Pseudomonas cepacia Agar (Powder)
Storage RT Shipping RT
Formulation per Liter:
Selective medium for isolation Pseudomonas cepacia (Burkholderia
cepacia) from sputum samples of cystic fibrosis patients.
Powder is homogeneous, free flowing, and light beige.
Prepared medium is trace to slight hazy and peach.
Expected Cultural Response:
Cultural response on Pseudomonas Cepacia Agar at 35°C after 18-48 hours incubation.
Store sealed bottle containing the dehydrated medium at 2-30°C. Once opened and recapped, place container in a low humidity environment at the same storage temperature. Protect from moisture and light by keeping container tightly closed.
12 months after receipt of order. The dehydrated medium should be discarded if not free flowing, or if the appearance has changed from the original color. Expiry applies to medium in its intact container when stored as directed.
1. Suspend 30g of the medium in one liter of purified water. 2. Heat with frequent agitation and boil for one minute to completely dissolve the medium.3. Autoclave at 121°C for 15 minutes.
4. Cool to 45-50°C and aseptically add a filter sterilized solution containing Ticarcillin (100mg) and Polymyxin B (300,000 U) dissolved in 10ml of sterile water.Test Procedure:1. Inoculate medium using the streak plate method to obtain isolated colonies.2. Incubate for 18-72 hours at 35°C.Results:Examine for presence of growth. Pseudomonas cepacia colonies will be lime green, and the medium surrounding the colonies will be pink to hot-pink in color.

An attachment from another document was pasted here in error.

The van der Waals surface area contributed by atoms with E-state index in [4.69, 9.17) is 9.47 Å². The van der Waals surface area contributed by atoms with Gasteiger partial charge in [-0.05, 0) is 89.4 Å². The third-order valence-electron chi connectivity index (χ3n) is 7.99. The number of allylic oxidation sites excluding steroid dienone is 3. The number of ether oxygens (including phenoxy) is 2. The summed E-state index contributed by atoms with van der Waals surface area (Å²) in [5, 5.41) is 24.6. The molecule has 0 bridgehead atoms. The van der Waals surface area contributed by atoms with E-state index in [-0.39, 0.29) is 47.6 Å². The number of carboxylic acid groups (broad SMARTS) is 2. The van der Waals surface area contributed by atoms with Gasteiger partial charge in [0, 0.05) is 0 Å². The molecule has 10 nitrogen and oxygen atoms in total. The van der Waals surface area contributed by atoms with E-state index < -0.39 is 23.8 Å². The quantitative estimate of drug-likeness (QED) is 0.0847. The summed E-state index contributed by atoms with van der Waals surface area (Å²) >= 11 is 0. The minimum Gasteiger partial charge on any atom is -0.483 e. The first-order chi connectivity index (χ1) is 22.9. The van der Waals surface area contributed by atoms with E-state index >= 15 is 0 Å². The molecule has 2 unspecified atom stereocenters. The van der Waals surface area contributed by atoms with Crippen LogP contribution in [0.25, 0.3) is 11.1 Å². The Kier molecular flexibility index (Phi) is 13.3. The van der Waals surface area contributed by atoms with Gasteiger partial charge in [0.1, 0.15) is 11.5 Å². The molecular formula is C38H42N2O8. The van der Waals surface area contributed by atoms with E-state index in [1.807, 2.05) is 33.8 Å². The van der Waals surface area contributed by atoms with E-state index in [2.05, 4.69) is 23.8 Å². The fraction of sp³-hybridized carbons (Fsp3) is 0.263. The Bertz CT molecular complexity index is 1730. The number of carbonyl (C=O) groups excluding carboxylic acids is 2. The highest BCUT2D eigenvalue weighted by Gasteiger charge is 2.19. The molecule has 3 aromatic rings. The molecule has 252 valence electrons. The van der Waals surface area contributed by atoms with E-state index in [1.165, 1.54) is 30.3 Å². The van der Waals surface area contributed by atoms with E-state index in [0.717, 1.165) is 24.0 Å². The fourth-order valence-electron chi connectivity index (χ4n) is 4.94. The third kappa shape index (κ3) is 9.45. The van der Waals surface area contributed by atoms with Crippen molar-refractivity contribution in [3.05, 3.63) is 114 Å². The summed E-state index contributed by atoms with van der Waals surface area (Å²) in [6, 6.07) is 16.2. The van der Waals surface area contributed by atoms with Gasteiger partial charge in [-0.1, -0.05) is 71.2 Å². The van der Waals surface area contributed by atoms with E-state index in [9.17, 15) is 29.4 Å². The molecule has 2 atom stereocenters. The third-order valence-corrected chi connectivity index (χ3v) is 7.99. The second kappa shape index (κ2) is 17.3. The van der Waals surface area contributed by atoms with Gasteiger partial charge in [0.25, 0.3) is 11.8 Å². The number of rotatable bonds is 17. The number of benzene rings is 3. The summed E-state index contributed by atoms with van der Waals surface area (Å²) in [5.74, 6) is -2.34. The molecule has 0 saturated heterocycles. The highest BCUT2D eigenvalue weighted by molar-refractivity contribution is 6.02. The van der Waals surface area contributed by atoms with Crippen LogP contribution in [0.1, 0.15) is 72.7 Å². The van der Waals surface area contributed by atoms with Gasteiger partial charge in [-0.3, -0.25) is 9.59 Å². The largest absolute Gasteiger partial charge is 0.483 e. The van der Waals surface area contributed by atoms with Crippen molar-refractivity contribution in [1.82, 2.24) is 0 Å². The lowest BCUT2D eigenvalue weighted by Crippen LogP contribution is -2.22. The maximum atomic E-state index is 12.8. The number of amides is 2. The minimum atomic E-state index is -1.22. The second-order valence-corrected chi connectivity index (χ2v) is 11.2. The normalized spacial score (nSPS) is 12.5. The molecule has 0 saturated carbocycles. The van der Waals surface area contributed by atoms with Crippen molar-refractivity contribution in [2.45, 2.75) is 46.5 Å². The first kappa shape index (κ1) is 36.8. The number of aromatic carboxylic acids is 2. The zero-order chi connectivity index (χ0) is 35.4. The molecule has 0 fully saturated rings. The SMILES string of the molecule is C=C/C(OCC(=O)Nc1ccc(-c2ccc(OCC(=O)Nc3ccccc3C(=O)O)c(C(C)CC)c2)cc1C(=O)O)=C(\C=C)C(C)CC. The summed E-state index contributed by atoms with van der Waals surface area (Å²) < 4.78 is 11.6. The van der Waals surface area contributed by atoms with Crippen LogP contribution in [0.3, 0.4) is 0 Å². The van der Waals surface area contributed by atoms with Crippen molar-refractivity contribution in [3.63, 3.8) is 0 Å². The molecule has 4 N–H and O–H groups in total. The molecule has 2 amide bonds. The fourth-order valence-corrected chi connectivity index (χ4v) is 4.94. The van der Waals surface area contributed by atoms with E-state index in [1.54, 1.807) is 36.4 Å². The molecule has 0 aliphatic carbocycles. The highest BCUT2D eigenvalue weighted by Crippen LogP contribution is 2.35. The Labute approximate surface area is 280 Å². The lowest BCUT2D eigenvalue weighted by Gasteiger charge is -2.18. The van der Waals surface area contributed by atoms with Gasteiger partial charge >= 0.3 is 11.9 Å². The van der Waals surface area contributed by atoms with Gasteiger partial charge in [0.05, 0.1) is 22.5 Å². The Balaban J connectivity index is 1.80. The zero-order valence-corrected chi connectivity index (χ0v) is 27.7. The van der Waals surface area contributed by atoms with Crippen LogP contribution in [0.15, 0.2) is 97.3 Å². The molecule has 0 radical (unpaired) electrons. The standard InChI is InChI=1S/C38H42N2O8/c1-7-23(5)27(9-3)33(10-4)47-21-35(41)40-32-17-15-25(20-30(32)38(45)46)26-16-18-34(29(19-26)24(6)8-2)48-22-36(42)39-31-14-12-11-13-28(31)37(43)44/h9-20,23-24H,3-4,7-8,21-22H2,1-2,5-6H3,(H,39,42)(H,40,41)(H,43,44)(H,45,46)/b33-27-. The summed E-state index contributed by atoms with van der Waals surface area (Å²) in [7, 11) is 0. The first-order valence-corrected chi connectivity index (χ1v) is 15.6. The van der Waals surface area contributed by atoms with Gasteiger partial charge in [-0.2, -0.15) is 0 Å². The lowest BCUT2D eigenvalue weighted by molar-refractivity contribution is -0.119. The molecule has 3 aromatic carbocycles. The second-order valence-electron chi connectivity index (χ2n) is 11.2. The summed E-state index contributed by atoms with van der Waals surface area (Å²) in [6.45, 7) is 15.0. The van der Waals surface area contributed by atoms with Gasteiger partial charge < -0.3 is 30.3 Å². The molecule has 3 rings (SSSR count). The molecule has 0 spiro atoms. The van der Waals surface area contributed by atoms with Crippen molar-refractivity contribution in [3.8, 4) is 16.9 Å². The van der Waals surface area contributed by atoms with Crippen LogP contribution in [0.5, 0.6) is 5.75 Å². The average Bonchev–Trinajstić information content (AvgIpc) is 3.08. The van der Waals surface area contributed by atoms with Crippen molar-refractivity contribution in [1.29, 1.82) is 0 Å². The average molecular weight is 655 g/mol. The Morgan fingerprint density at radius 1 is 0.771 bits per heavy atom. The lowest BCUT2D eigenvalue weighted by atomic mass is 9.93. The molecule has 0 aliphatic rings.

Important Note: This product as supplied is intended for research use only, not for use in human, therapeutic or diagnostic applications without the expressed written authorization of United States Biological.
1. Gilardi, G. L. 1991. In A. Balows, W. J. Hausler, Jr., K. L. Herrmann, H. D. Isenberg, and H. J. Shadomy (eds.) Manual of clinical microbiology, 5th ed. American Society of Microbiology, Washington, D.C.
2. Iglewski, B. H. 2001. Pseudomonas. In S. Baron (ed). Medical Microbiology. University of Texas Medical Branch, Galveston, TX.
3. Chaparro, C., J. Maurer, C. Gutierrez, M. Krajden, C. Chan, T. Winton, S. Keshavjee, M. Scavuzzo, E. Tullis, M. Hutcheon, and S. Kesten, 2001. Infection with Burkholderia cepacia in Cystic Fibrosis. Am. J. Respir. Crit. Care Med. 163:43-48.
4. Gilligan, P. H., et al. 1985. In P. R. Murray, E. J. Baron, M. A. Pfaller, F. C. Tenover, and R. H. Yolken (eds.). Manual of clinical microbiology, 4th ed. American Society of Microbiology, Washington, D.C.